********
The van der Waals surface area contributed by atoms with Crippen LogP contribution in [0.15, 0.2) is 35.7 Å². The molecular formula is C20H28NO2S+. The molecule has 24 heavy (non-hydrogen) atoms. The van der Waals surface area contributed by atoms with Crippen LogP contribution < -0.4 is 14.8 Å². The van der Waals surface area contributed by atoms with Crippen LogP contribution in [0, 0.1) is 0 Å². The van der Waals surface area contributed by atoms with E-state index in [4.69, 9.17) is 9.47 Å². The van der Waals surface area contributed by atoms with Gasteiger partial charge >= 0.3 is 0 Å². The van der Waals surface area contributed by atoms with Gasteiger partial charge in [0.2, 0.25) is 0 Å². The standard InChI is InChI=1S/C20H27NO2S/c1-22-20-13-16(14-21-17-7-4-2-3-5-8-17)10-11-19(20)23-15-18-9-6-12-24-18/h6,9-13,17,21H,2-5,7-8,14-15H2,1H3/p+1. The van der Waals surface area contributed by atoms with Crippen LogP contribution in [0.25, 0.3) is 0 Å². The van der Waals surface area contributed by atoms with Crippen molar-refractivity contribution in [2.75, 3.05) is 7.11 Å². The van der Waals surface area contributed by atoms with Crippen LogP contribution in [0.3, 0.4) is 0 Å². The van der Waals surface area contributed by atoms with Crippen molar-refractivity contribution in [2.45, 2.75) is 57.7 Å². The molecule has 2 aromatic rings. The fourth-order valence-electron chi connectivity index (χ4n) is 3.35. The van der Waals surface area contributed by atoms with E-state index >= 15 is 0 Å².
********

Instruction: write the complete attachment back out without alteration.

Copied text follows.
The van der Waals surface area contributed by atoms with Crippen LogP contribution in [0.15, 0.2) is 35.7 Å². The molecular formula is C20H28NO2S+. The molecule has 24 heavy (non-hydrogen) atoms. The van der Waals surface area contributed by atoms with Crippen LogP contribution < -0.4 is 14.8 Å². The van der Waals surface area contributed by atoms with Crippen LogP contribution in [0, 0.1) is 0 Å². The van der Waals surface area contributed by atoms with E-state index in [4.69, 9.17) is 9.47 Å². The van der Waals surface area contributed by atoms with Gasteiger partial charge >= 0.3 is 0 Å². The van der Waals surface area contributed by atoms with Gasteiger partial charge in [0.2, 0.25) is 0 Å². The standard InChI is InChI=1S/C20H27NO2S/c1-22-20-13-16(14-21-17-7-4-2-3-5-8-17)10-11-19(20)23-15-18-9-6-12-24-18/h6,9-13,17,21H,2-5,7-8,14-15H2,1H3/p+1. The van der Waals surface area contributed by atoms with Crippen LogP contribution in [0.25, 0.3) is 0 Å². The van der Waals surface area contributed by atoms with Crippen molar-refractivity contribution in [2.75, 3.05) is 7.11 Å². The van der Waals surface area contributed by atoms with Crippen LogP contribution in [0.3, 0.4) is 0 Å². The van der Waals surface area contributed by atoms with Crippen molar-refractivity contribution in [2.45, 2.75) is 57.7 Å². The molecule has 2 aromatic rings. The fourth-order valence-electron chi connectivity index (χ4n) is 3.35. The van der Waals surface area contributed by atoms with E-state index >= 15 is 0 Å².